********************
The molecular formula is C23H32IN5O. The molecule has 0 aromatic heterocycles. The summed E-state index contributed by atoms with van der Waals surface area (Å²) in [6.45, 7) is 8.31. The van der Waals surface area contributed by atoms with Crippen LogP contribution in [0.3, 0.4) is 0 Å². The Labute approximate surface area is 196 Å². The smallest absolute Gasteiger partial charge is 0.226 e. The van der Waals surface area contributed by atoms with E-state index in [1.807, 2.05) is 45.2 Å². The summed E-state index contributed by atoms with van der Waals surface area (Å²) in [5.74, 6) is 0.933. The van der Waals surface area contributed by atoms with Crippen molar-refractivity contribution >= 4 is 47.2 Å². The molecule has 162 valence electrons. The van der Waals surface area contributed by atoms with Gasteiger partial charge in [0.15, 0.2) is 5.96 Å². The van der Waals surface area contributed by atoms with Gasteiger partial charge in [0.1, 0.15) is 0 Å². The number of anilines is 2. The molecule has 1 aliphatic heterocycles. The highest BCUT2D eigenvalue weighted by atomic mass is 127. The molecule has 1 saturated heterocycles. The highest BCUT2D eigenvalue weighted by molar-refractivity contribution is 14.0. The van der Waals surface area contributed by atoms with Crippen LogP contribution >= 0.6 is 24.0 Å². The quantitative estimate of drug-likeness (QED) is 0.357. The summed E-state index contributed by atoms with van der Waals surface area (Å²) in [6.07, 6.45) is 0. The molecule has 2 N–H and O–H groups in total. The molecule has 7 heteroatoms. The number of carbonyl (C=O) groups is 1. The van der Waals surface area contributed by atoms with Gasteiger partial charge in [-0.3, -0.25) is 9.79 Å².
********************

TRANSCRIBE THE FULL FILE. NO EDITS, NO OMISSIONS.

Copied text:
The molecular formula is C23H32IN5O. The molecule has 0 aromatic heterocycles. The summed E-state index contributed by atoms with van der Waals surface area (Å²) in [6.45, 7) is 8.31. The van der Waals surface area contributed by atoms with Crippen LogP contribution in [0.3, 0.4) is 0 Å². The Labute approximate surface area is 196 Å². The smallest absolute Gasteiger partial charge is 0.226 e. The van der Waals surface area contributed by atoms with E-state index in [1.807, 2.05) is 45.2 Å². The summed E-state index contributed by atoms with van der Waals surface area (Å²) in [5.74, 6) is 0.933. The van der Waals surface area contributed by atoms with Crippen molar-refractivity contribution >= 4 is 47.2 Å². The molecule has 162 valence electrons. The van der Waals surface area contributed by atoms with Gasteiger partial charge in [0.15, 0.2) is 5.96 Å². The van der Waals surface area contributed by atoms with Gasteiger partial charge in [0.1, 0.15) is 0 Å². The number of anilines is 2. The molecule has 1 aliphatic heterocycles. The highest BCUT2D eigenvalue weighted by atomic mass is 127. The molecule has 1 saturated heterocycles. The highest BCUT2D eigenvalue weighted by molar-refractivity contribution is 14.0. The van der Waals surface area contributed by atoms with Crippen LogP contribution >= 0.6 is 24.0 Å². The quantitative estimate of drug-likeness (QED) is 0.357. The summed E-state index contributed by atoms with van der Waals surface area (Å²) in [6.07, 6.45) is 0. The molecule has 2 N–H and O–H groups in total. The molecule has 7 heteroatoms. The number of carbonyl (C=O) groups is 1. The van der Waals surface area contributed by atoms with Gasteiger partial charge in [-0.3, -0.25) is 9.79 Å².